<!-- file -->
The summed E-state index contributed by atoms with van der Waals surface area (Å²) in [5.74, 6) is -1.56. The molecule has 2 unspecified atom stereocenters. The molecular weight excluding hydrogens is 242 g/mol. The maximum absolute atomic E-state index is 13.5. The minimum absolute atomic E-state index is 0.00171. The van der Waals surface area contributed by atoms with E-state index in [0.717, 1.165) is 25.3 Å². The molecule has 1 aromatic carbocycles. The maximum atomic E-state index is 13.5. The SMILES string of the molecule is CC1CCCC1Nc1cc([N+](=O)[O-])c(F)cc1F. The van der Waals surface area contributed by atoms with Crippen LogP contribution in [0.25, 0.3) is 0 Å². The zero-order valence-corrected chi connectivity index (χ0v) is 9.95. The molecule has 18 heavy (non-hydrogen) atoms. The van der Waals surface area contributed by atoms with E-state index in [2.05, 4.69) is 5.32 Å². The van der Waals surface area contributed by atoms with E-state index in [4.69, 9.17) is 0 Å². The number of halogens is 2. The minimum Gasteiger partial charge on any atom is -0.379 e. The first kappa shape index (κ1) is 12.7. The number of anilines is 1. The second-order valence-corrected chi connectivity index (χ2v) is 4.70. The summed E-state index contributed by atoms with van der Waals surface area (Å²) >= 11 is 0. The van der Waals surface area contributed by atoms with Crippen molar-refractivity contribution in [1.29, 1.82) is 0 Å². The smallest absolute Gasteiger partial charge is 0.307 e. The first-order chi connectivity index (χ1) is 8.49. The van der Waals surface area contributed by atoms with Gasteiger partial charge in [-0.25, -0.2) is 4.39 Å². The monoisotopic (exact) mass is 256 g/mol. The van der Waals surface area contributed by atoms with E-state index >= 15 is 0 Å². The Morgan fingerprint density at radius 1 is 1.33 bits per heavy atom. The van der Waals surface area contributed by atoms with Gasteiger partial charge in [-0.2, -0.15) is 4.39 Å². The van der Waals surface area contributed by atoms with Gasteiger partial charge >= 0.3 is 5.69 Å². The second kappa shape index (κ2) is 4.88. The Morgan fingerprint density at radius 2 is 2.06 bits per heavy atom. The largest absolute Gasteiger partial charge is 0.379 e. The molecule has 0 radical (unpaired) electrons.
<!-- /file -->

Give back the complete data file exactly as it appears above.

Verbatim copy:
The summed E-state index contributed by atoms with van der Waals surface area (Å²) in [5.74, 6) is -1.56. The molecule has 2 unspecified atom stereocenters. The molecular weight excluding hydrogens is 242 g/mol. The maximum absolute atomic E-state index is 13.5. The minimum absolute atomic E-state index is 0.00171. The van der Waals surface area contributed by atoms with E-state index in [0.717, 1.165) is 25.3 Å². The molecule has 1 aromatic carbocycles. The maximum atomic E-state index is 13.5. The SMILES string of the molecule is CC1CCCC1Nc1cc([N+](=O)[O-])c(F)cc1F. The van der Waals surface area contributed by atoms with Crippen LogP contribution in [0.25, 0.3) is 0 Å². The zero-order valence-corrected chi connectivity index (χ0v) is 9.95. The molecule has 18 heavy (non-hydrogen) atoms. The van der Waals surface area contributed by atoms with E-state index in [2.05, 4.69) is 5.32 Å². The van der Waals surface area contributed by atoms with E-state index in [4.69, 9.17) is 0 Å². The number of halogens is 2. The minimum Gasteiger partial charge on any atom is -0.379 e. The first kappa shape index (κ1) is 12.7. The number of anilines is 1. The second-order valence-corrected chi connectivity index (χ2v) is 4.70. The summed E-state index contributed by atoms with van der Waals surface area (Å²) >= 11 is 0. The van der Waals surface area contributed by atoms with Crippen molar-refractivity contribution in [1.29, 1.82) is 0 Å². The smallest absolute Gasteiger partial charge is 0.307 e. The first-order chi connectivity index (χ1) is 8.49. The van der Waals surface area contributed by atoms with Gasteiger partial charge in [-0.25, -0.2) is 4.39 Å². The monoisotopic (exact) mass is 256 g/mol. The van der Waals surface area contributed by atoms with E-state index >= 15 is 0 Å². The Morgan fingerprint density at radius 1 is 1.33 bits per heavy atom. The van der Waals surface area contributed by atoms with Gasteiger partial charge in [-0.2, -0.15) is 4.39 Å². The van der Waals surface area contributed by atoms with Gasteiger partial charge >= 0.3 is 5.69 Å². The second kappa shape index (κ2) is 4.88. The Morgan fingerprint density at radius 2 is 2.06 bits per heavy atom. The largest absolute Gasteiger partial charge is 0.379 e. The molecule has 0 radical (unpaired) electrons.